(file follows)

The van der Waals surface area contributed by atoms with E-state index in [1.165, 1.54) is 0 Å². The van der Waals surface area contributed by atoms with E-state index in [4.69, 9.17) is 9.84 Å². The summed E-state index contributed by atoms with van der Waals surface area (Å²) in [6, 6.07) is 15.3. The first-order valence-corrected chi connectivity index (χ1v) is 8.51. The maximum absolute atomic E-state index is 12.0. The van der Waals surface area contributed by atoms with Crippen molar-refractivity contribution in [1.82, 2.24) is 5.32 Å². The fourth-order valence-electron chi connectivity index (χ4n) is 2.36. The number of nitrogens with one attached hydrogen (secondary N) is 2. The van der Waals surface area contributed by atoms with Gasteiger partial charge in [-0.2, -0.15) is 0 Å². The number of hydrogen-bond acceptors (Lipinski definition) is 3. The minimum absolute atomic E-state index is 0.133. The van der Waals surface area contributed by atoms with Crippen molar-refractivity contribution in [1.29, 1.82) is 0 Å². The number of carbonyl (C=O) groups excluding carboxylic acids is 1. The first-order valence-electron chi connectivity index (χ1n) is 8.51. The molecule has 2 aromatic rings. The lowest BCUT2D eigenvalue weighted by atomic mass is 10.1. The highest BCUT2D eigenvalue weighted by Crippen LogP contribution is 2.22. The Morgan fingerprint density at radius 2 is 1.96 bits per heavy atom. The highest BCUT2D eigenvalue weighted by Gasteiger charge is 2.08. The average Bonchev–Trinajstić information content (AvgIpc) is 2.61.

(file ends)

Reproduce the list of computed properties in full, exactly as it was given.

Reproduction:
The van der Waals surface area contributed by atoms with E-state index in [1.165, 1.54) is 0 Å². The van der Waals surface area contributed by atoms with E-state index in [4.69, 9.17) is 9.84 Å². The summed E-state index contributed by atoms with van der Waals surface area (Å²) in [6, 6.07) is 15.3. The first-order valence-corrected chi connectivity index (χ1v) is 8.51. The maximum absolute atomic E-state index is 12.0. The van der Waals surface area contributed by atoms with Crippen molar-refractivity contribution in [1.82, 2.24) is 5.32 Å². The fourth-order valence-electron chi connectivity index (χ4n) is 2.36. The number of nitrogens with one attached hydrogen (secondary N) is 2. The van der Waals surface area contributed by atoms with Gasteiger partial charge in [-0.2, -0.15) is 0 Å². The number of hydrogen-bond acceptors (Lipinski definition) is 3. The minimum absolute atomic E-state index is 0.133. The van der Waals surface area contributed by atoms with Crippen molar-refractivity contribution in [1.29, 1.82) is 0 Å². The number of carbonyl (C=O) groups excluding carboxylic acids is 1. The first-order valence-electron chi connectivity index (χ1n) is 8.51. The molecule has 2 aromatic rings. The lowest BCUT2D eigenvalue weighted by atomic mass is 10.1. The highest BCUT2D eigenvalue weighted by Crippen LogP contribution is 2.22. The Morgan fingerprint density at radius 2 is 1.96 bits per heavy atom. The highest BCUT2D eigenvalue weighted by Gasteiger charge is 2.08. The average Bonchev–Trinajstić information content (AvgIpc) is 2.61.